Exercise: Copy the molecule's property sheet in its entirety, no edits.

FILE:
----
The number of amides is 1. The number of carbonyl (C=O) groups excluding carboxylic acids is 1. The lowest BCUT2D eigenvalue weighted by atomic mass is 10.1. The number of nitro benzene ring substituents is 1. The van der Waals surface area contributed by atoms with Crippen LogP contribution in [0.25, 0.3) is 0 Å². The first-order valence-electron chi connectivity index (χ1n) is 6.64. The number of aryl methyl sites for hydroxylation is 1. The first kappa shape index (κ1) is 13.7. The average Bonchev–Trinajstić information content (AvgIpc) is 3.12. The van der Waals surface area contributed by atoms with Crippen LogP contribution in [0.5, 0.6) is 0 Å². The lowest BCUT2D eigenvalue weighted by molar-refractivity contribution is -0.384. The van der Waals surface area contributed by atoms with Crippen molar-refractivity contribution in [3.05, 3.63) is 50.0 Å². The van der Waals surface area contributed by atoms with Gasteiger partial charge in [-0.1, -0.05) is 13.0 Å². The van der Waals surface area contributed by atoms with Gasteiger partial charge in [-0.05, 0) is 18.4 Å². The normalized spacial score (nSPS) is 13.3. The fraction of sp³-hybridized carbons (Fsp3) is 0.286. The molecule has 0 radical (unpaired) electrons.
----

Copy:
The number of amides is 1. The number of carbonyl (C=O) groups excluding carboxylic acids is 1. The lowest BCUT2D eigenvalue weighted by atomic mass is 10.1. The number of nitro benzene ring substituents is 1. The van der Waals surface area contributed by atoms with Crippen LogP contribution in [0.25, 0.3) is 0 Å². The first-order valence-electron chi connectivity index (χ1n) is 6.64. The number of aryl methyl sites for hydroxylation is 1. The first kappa shape index (κ1) is 13.7. The average Bonchev–Trinajstić information content (AvgIpc) is 3.12. The van der Waals surface area contributed by atoms with Crippen LogP contribution in [0.5, 0.6) is 0 Å². The lowest BCUT2D eigenvalue weighted by molar-refractivity contribution is -0.384. The van der Waals surface area contributed by atoms with Crippen molar-refractivity contribution in [3.05, 3.63) is 50.0 Å². The van der Waals surface area contributed by atoms with Gasteiger partial charge in [-0.1, -0.05) is 13.0 Å². The van der Waals surface area contributed by atoms with Gasteiger partial charge in [-0.05, 0) is 18.4 Å². The normalized spacial score (nSPS) is 13.3. The fraction of sp³-hybridized carbons (Fsp3) is 0.286. The molecule has 0 radical (unpaired) electrons.